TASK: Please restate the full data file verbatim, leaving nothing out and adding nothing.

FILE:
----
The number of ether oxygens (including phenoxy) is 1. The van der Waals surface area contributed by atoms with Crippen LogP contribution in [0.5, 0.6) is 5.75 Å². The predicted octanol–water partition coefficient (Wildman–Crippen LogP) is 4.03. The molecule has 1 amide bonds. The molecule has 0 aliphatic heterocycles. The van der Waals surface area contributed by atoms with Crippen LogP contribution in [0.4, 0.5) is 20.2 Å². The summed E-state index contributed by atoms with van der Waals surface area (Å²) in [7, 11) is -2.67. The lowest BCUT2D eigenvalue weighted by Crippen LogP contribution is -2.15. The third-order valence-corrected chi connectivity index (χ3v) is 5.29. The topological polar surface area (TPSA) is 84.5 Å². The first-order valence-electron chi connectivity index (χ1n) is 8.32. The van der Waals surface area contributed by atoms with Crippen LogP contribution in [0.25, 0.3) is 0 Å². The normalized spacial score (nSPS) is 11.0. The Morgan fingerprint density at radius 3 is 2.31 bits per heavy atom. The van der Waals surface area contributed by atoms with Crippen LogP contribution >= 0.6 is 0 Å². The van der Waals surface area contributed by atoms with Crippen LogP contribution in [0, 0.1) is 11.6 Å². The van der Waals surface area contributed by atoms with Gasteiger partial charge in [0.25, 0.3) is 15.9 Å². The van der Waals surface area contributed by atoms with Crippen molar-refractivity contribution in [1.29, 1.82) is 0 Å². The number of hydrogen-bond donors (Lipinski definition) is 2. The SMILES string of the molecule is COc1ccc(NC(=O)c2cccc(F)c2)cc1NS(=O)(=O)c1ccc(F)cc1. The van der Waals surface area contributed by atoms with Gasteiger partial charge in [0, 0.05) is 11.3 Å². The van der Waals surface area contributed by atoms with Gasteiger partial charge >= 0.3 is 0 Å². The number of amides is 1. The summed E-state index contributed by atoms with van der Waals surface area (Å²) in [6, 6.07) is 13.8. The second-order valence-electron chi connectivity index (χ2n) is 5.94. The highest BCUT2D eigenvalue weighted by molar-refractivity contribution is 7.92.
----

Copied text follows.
The number of ether oxygens (including phenoxy) is 1. The van der Waals surface area contributed by atoms with Crippen LogP contribution in [0.5, 0.6) is 5.75 Å². The predicted octanol–water partition coefficient (Wildman–Crippen LogP) is 4.03. The molecule has 1 amide bonds. The molecule has 0 aliphatic heterocycles. The van der Waals surface area contributed by atoms with Crippen LogP contribution in [0.4, 0.5) is 20.2 Å². The summed E-state index contributed by atoms with van der Waals surface area (Å²) in [7, 11) is -2.67. The lowest BCUT2D eigenvalue weighted by Crippen LogP contribution is -2.15. The third-order valence-corrected chi connectivity index (χ3v) is 5.29. The topological polar surface area (TPSA) is 84.5 Å². The first-order valence-electron chi connectivity index (χ1n) is 8.32. The van der Waals surface area contributed by atoms with Crippen LogP contribution in [0.25, 0.3) is 0 Å². The normalized spacial score (nSPS) is 11.0. The Morgan fingerprint density at radius 3 is 2.31 bits per heavy atom. The van der Waals surface area contributed by atoms with Crippen LogP contribution >= 0.6 is 0 Å². The van der Waals surface area contributed by atoms with Crippen LogP contribution in [0, 0.1) is 11.6 Å². The van der Waals surface area contributed by atoms with Gasteiger partial charge in [0.25, 0.3) is 15.9 Å². The van der Waals surface area contributed by atoms with Crippen molar-refractivity contribution in [1.29, 1.82) is 0 Å². The number of hydrogen-bond donors (Lipinski definition) is 2. The SMILES string of the molecule is COc1ccc(NC(=O)c2cccc(F)c2)cc1NS(=O)(=O)c1ccc(F)cc1. The van der Waals surface area contributed by atoms with Gasteiger partial charge in [0, 0.05) is 11.3 Å². The van der Waals surface area contributed by atoms with Gasteiger partial charge >= 0.3 is 0 Å². The number of amides is 1. The summed E-state index contributed by atoms with van der Waals surface area (Å²) in [6, 6.07) is 13.8. The second-order valence-electron chi connectivity index (χ2n) is 5.94. The highest BCUT2D eigenvalue weighted by molar-refractivity contribution is 7.92.